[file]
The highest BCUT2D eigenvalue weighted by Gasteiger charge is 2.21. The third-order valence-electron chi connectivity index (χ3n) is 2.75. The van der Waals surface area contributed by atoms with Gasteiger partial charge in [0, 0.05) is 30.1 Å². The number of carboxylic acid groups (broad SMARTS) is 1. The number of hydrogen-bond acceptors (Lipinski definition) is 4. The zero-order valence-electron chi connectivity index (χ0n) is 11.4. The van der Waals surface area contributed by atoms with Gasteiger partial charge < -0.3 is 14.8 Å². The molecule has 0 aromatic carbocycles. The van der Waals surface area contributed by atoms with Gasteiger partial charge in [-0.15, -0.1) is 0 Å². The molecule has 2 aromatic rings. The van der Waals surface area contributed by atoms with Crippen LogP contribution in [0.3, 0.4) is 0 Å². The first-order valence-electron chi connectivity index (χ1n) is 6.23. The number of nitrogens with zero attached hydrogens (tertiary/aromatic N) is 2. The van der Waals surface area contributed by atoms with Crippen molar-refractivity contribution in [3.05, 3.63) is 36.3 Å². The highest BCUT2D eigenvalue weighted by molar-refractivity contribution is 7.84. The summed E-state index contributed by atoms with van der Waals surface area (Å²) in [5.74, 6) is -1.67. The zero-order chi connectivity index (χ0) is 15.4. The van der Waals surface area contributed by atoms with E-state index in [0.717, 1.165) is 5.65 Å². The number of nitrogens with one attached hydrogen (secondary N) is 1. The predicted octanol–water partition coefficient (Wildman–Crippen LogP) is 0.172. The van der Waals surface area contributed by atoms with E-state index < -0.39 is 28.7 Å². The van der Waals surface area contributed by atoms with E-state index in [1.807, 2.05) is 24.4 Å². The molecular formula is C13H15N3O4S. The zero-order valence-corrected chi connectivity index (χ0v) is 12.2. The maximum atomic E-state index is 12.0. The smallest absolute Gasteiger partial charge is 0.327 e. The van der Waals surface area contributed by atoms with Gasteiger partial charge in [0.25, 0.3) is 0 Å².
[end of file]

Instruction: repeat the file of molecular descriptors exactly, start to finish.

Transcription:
The highest BCUT2D eigenvalue weighted by Gasteiger charge is 2.21. The third-order valence-electron chi connectivity index (χ3n) is 2.75. The van der Waals surface area contributed by atoms with Gasteiger partial charge in [0, 0.05) is 30.1 Å². The number of carboxylic acid groups (broad SMARTS) is 1. The number of hydrogen-bond acceptors (Lipinski definition) is 4. The zero-order valence-electron chi connectivity index (χ0n) is 11.4. The van der Waals surface area contributed by atoms with Gasteiger partial charge < -0.3 is 14.8 Å². The molecule has 0 aromatic carbocycles. The van der Waals surface area contributed by atoms with Gasteiger partial charge in [-0.15, -0.1) is 0 Å². The molecule has 2 aromatic rings. The van der Waals surface area contributed by atoms with Crippen LogP contribution in [0.3, 0.4) is 0 Å². The first-order valence-electron chi connectivity index (χ1n) is 6.23. The number of nitrogens with zero attached hydrogens (tertiary/aromatic N) is 2. The van der Waals surface area contributed by atoms with Crippen molar-refractivity contribution in [3.05, 3.63) is 36.3 Å². The highest BCUT2D eigenvalue weighted by molar-refractivity contribution is 7.84. The summed E-state index contributed by atoms with van der Waals surface area (Å²) in [5.74, 6) is -1.67. The zero-order chi connectivity index (χ0) is 15.4. The van der Waals surface area contributed by atoms with E-state index in [0.717, 1.165) is 5.65 Å². The number of nitrogens with one attached hydrogen (secondary N) is 1. The predicted octanol–water partition coefficient (Wildman–Crippen LogP) is 0.172. The van der Waals surface area contributed by atoms with E-state index < -0.39 is 28.7 Å². The van der Waals surface area contributed by atoms with E-state index in [1.807, 2.05) is 24.4 Å². The molecular formula is C13H15N3O4S. The zero-order valence-corrected chi connectivity index (χ0v) is 12.2. The maximum atomic E-state index is 12.0. The smallest absolute Gasteiger partial charge is 0.327 e. The van der Waals surface area contributed by atoms with Gasteiger partial charge in [0.25, 0.3) is 0 Å².